Microinsurance as a Disruptive Force

Nov 26th, 2013 | Posted by

Some of you may be familiar with Michael Raynor’s work around disruption. In his latest book he refers to being deliberately disruptive and how most companies that disrupt powerful incumbents start out focused primarily and often exclusively on connecting with a specific segment of the market, one that is poorly served — or not served at all.

The microinsurance market is, with no doubt, an excellent source of innovation for insurers. It matches perfectly with the underlying conditions required for disruption to occur. Microinsurance is a foothold to an underserved, untapped, and fragmented market with a high cost to serve under the present business model.

Innovative approaches to serve this market, including the required technologies, could afterwards be used with success upmarket, where insurers could benefit from agility, scalability, low operating costs, and the lessons learned by servicing a market with totally different dynamics. Innovation around product, pricing, packaging, distribution, processes, and technology, just to mention a few aspects, will be required skills.

A good example is Bradesco Seguros in Brazil. Bradesco offers Accidental Death through a product named “Primeira Proteção Bradesco” which sold 1.3 million policies within the first year with monthly premium of US$3.50, single benefit of RS.20,000.00 and 1 monthly sweepstake of RS.20,000 (US$ 10,800). In fact, sweepstakes are an important marketing tool; apparently the most important motive for customers in buying the insurance product. 

Distribution is done through Banco Bradesco’s own network of +3,500 branches, +25,000 banking correspondents (supermarkets, pharmacies, grocery stores, etc.) and mobile (sms). For those cities and villages close to the Amazon River, accessible only by boat and out of Banco Bradesco’s traditional network, it required technological support and some inventive: Banco Bradesco introduced a boat containing a bank branch.

Technology, such as web/mobile on.iBusiness and traditional POS, is used by agents and correspondents to manage the complete end-to-end process. Focus in simplicity and speed using an accelerated enrollment process by capturing customer data from the CPF or Social Security number.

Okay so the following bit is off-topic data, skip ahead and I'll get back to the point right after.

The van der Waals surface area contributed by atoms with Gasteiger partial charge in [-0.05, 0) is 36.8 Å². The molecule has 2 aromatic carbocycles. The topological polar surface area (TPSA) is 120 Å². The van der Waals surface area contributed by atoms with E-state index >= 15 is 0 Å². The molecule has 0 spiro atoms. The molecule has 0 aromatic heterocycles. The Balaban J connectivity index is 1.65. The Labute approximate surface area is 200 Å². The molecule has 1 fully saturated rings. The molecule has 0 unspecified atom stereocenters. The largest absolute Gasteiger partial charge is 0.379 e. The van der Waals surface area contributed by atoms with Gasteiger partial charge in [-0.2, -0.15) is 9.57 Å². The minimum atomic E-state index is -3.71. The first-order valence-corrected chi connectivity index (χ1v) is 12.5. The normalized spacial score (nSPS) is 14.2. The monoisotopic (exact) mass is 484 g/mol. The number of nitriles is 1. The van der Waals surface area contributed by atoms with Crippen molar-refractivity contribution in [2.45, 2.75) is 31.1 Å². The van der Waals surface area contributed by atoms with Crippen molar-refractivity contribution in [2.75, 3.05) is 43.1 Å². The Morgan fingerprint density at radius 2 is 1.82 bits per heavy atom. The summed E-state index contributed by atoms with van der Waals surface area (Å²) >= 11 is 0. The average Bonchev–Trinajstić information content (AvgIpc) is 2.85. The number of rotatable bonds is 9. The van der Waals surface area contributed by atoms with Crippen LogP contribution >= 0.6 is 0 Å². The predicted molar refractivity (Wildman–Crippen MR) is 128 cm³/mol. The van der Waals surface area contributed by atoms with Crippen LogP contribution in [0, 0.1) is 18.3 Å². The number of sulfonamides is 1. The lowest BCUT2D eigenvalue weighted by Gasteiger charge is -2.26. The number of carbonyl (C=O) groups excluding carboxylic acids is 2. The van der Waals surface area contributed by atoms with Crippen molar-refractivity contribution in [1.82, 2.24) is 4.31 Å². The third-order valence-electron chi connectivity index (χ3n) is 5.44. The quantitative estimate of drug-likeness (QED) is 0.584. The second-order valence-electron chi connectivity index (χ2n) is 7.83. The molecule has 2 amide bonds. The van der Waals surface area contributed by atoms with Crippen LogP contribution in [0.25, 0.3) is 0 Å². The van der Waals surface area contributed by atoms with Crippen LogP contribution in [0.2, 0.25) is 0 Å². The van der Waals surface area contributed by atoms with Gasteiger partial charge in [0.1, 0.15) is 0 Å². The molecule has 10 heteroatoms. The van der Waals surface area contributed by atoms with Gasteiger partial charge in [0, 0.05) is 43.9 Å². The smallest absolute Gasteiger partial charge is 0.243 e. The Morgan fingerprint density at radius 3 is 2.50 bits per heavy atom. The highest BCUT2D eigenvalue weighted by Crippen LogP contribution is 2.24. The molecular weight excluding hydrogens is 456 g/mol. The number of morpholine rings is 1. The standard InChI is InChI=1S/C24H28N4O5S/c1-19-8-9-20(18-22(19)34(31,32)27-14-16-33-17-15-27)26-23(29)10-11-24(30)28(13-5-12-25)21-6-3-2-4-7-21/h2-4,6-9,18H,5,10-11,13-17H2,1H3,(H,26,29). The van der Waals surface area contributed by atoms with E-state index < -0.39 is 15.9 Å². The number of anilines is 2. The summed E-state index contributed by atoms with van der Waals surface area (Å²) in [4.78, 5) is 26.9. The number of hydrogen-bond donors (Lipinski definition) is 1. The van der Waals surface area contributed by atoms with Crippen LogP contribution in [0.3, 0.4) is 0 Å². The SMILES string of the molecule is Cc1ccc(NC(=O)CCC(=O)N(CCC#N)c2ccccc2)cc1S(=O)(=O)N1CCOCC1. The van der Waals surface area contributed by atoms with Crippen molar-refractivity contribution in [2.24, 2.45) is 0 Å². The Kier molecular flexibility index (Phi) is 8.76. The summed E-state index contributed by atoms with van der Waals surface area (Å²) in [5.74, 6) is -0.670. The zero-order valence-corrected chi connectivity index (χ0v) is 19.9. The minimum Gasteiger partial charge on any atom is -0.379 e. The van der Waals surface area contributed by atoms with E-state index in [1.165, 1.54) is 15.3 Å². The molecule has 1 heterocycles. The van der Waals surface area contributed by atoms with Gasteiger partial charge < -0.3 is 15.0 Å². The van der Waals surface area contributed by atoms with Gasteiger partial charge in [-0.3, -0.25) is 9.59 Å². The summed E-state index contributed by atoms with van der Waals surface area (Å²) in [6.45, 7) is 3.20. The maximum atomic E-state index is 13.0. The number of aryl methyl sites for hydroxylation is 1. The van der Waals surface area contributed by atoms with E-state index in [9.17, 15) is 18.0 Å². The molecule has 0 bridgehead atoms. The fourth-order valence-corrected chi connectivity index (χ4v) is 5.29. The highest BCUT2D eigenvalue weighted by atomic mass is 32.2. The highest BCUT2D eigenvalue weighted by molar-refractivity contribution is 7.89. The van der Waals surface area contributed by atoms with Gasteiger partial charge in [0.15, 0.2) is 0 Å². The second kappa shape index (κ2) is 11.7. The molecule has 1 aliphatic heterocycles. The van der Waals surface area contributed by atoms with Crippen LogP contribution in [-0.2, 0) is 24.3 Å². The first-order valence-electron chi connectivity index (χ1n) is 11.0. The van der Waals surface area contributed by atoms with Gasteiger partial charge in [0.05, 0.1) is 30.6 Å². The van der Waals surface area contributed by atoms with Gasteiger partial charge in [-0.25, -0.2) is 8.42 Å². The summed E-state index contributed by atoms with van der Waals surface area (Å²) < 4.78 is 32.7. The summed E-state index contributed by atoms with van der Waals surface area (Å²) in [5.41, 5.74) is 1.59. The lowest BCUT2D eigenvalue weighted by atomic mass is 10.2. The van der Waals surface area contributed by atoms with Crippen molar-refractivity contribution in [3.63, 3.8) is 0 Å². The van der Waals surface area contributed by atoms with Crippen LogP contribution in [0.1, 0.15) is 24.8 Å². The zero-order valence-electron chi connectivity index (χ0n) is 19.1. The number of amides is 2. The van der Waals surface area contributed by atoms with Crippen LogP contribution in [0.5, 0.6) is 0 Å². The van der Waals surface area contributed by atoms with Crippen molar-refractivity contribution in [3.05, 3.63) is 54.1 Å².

Banco Bradesco has years of experience financially serving the segment market aimed by microinsurance and they are taking advantage of this, though they encountered some more challenges you can read about, along with more real cases and in depth discussion around Microinsurance, in our recent report “Microinsurance in Latin America: Disruption in Practice” at http://www.celent.com/reports/microinsurance-latin-america-disruption-practice

  1. Arman Oza
    Dec 2nd, 2013 at 10:17
    Reply | Quote | #1

    Bradesco’s ‘sweepstakes’ product innovation smartly combines lottery with insurance, thereby appealing to the speculative instincts of consumers in addition to addressing a pure risk. At some point, instances like these will give rise to the question whether the only way to scale-up insurance among the low income masses is to tie it up with a fast moving product like credit or, as in this case, sweepstakes. The trick would then lie in taking advantage of volumes built on the back of a fast moving product to actually access the low income market and promote more pertinent insurance products like life and health. If this doesn’t happen the volumes generated this way will wither away eventually, the way it happened with credit life products sold with micro-credit.

  2. Juan Mazzini
    Dec 2nd, 2013 at 16:28
    Reply | Quote | #2

    Arman, thanks for your comment. I agree.

    I also believe that insurance itself has a gambling component in nature: What are the odds that “x” event will occur (an if “x” happens I lose my car, or my house, or my business)? We decide relating those odds to the price of coverage. If price seems too high (or the odds too low), then you might decide to run with the risk yourself. If your budget is constrained, as it is in the case of people in BoP, insurance competes for the same scarce dollars than other essential elements, and the question about odds and price becomes even more relevant. It is even more challenging when the community has in place some sort of formal or informal risk mitigation between members.